“We ask Trump to give us an opportunity to work, we are hardworking people.”

“Asking Trump to not be so cruel to immigrants…all we want to do is work, nothing more.”

Others point out the complicity of the Trump administration in backing the Hernández coup regime: “Open the doors and give us asylum; it is because of his support for our current government that we are in this situation.”

More People’s World coverage of the refugee crisis in Latin America:

> Trump blasts caravan that poses no danger to the U.S.

> To understand the immigration crisis, follow events in Central America

> Migration is a form of fighting back

Trump has steadfastly supported the new president, continuing a long and unfortunate tradition of U.S. government backing for right-wing dictators and authoritarians in Latin America. There are major U.S. economic interests in the region.

When it comes to Honduras specifically, it was the U.S. which provided key support for the 2009 coup which overthrew democratically-elected President Manuel Zelaya. In 2017, the U.S. military establishment feared that a new government might threaten the presence of its large military base at Soto Cano, near Comayagua. Therefore, the right-wing Hernández was the choice of the Trump administration.

As for the refugees now heading north, their story is one of pure desperation.

A migrant family advances after Mexican police briefly blockaded the road outside the town of Arriaga, Mexico, Saturday, Oct. 27. | Rodrigo Abd / AP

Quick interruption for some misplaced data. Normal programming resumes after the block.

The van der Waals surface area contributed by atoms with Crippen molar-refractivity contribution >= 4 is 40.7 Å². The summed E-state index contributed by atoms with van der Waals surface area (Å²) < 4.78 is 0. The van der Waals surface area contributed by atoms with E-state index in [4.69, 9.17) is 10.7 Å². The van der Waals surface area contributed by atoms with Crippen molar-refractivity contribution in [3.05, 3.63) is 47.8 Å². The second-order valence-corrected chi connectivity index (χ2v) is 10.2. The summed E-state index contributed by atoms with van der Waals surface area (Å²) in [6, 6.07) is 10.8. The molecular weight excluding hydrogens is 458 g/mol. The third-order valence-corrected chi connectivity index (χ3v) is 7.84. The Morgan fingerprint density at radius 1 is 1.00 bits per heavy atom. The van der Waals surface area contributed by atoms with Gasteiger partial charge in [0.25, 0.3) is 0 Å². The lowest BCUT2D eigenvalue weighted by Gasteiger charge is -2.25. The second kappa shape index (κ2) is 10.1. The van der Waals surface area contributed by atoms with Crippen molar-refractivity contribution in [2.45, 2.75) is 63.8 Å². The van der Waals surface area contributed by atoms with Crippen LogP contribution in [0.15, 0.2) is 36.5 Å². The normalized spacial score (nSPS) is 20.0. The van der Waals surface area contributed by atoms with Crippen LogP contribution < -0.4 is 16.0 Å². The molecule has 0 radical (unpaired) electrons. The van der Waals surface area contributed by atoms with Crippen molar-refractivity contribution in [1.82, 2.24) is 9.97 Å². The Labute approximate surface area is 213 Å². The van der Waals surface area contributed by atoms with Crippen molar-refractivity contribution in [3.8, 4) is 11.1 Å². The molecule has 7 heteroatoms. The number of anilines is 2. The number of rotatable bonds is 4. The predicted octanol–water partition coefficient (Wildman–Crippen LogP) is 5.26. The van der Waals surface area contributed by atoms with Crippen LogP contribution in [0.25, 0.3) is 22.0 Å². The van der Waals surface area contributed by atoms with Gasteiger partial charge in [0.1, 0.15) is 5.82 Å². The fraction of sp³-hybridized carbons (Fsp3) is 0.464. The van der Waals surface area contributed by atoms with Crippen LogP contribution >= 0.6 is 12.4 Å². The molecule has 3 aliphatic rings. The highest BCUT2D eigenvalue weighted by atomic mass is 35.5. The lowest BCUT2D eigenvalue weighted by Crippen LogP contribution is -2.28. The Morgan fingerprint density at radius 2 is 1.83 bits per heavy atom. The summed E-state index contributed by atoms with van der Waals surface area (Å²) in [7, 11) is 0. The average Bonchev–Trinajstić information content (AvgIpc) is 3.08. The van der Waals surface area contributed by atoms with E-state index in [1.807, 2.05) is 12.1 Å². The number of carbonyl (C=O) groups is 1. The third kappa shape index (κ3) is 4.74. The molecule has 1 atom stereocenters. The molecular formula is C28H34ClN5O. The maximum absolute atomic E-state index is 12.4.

“We work and we work, but we can’t get enough to feed our families. We understand the risk and possible death, but we don’t have a choice. My father was hit by a car and the person who hit him did not have anything to give him as compensation. I would like to ask Trump to have a heart. He may have everything, and it may be hard for him to understand, but we just need a job so that we can eat,” shares a young Honduran.

Not exactly the kind of talk you’d expect from hardened foreign invaders which Trump would have you believe are marching toward us.

They know their road is long and they have no money to eat, no place to sleep, bathe, or care for their sick. They are relying on the solidarity of the citizens in the cities and towns they pass through.

“No one here has money. Some of us are already hungry, so we ask that along the road, if people find it in their hearts to share some water and food with us, we would be grateful and maybe someday we can return the favor.”

It is important to remember and remind others that none of these people are planning to cross the border illegally. However, it is equally important to remember that international law guarantees their right to seek asylum. The U.S. has an obligation to consider their claims.

Unless you are native to the Americas, we are all immigrants. Our foremothers and fathers came here seeking a better life for their children. It’s time to begin thinking about how we can help these families and their children when they arrive—and to keep doing the political work necessary to throw out all of those in Congress who, like Trump, use fear of these refugees to stir division, hatred, and violence.


CONTRIBUTOR

Rossana Cambron
Rossana Cambron

Rossana Cambron is a videographer for PW, coordinates coverage in Southern California, is active in the peace movement, enjoys learning all the new technology and reading about historical events.